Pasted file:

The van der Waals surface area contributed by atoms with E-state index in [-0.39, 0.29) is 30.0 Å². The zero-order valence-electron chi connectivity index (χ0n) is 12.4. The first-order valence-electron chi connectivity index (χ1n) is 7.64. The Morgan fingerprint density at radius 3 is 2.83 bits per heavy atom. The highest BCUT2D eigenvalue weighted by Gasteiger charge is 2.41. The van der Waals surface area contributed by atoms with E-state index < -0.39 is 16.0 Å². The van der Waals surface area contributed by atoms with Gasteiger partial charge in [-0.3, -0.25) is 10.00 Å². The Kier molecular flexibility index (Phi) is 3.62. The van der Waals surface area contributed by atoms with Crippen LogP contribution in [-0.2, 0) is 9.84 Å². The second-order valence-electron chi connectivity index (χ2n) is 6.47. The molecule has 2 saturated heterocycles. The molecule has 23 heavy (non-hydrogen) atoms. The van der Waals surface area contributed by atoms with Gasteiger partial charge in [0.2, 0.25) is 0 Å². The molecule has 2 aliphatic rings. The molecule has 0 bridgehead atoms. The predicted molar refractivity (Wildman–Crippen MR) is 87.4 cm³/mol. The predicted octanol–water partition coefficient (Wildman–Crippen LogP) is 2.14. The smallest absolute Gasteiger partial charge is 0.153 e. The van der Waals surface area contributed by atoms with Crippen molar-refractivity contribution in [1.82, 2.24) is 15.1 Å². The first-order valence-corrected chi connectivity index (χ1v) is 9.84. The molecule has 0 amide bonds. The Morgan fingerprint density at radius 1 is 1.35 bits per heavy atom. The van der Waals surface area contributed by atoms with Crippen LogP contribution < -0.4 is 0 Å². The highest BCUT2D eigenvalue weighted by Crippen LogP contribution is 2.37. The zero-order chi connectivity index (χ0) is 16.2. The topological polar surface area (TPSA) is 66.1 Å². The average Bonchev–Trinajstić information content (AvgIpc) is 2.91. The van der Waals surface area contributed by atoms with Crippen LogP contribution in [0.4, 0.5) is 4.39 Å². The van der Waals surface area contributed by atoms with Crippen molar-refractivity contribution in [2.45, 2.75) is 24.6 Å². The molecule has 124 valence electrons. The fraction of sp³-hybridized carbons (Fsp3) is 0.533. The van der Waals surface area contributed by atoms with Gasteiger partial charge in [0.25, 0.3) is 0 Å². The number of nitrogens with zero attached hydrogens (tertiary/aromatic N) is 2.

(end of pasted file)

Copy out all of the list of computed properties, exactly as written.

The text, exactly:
The van der Waals surface area contributed by atoms with E-state index in [-0.39, 0.29) is 30.0 Å². The zero-order valence-electron chi connectivity index (χ0n) is 12.4. The first-order valence-electron chi connectivity index (χ1n) is 7.64. The Morgan fingerprint density at radius 3 is 2.83 bits per heavy atom. The highest BCUT2D eigenvalue weighted by Gasteiger charge is 2.41. The van der Waals surface area contributed by atoms with E-state index < -0.39 is 16.0 Å². The van der Waals surface area contributed by atoms with Gasteiger partial charge in [-0.3, -0.25) is 10.00 Å². The Kier molecular flexibility index (Phi) is 3.62. The van der Waals surface area contributed by atoms with Crippen LogP contribution in [-0.2, 0) is 9.84 Å². The second-order valence-electron chi connectivity index (χ2n) is 6.47. The molecule has 2 saturated heterocycles. The molecule has 23 heavy (non-hydrogen) atoms. The van der Waals surface area contributed by atoms with Gasteiger partial charge in [0.2, 0.25) is 0 Å². The molecule has 2 aliphatic rings. The molecule has 0 bridgehead atoms. The predicted molar refractivity (Wildman–Crippen MR) is 87.4 cm³/mol. The predicted octanol–water partition coefficient (Wildman–Crippen LogP) is 2.14. The smallest absolute Gasteiger partial charge is 0.153 e. The van der Waals surface area contributed by atoms with Crippen molar-refractivity contribution in [1.82, 2.24) is 15.1 Å². The first-order valence-corrected chi connectivity index (χ1v) is 9.84. The molecule has 0 amide bonds. The Morgan fingerprint density at radius 1 is 1.35 bits per heavy atom. The van der Waals surface area contributed by atoms with Crippen LogP contribution < -0.4 is 0 Å². The highest BCUT2D eigenvalue weighted by Crippen LogP contribution is 2.37. The zero-order chi connectivity index (χ0) is 16.2. The topological polar surface area (TPSA) is 66.1 Å². The average Bonchev–Trinajstić information content (AvgIpc) is 2.91. The van der Waals surface area contributed by atoms with Crippen LogP contribution in [0.4, 0.5) is 4.39 Å². The van der Waals surface area contributed by atoms with Crippen molar-refractivity contribution in [2.45, 2.75) is 24.6 Å². The molecule has 124 valence electrons. The fraction of sp³-hybridized carbons (Fsp3) is 0.533. The van der Waals surface area contributed by atoms with Gasteiger partial charge in [0.25, 0.3) is 0 Å². The number of nitrogens with zero attached hydrogens (tertiary/aromatic N) is 2.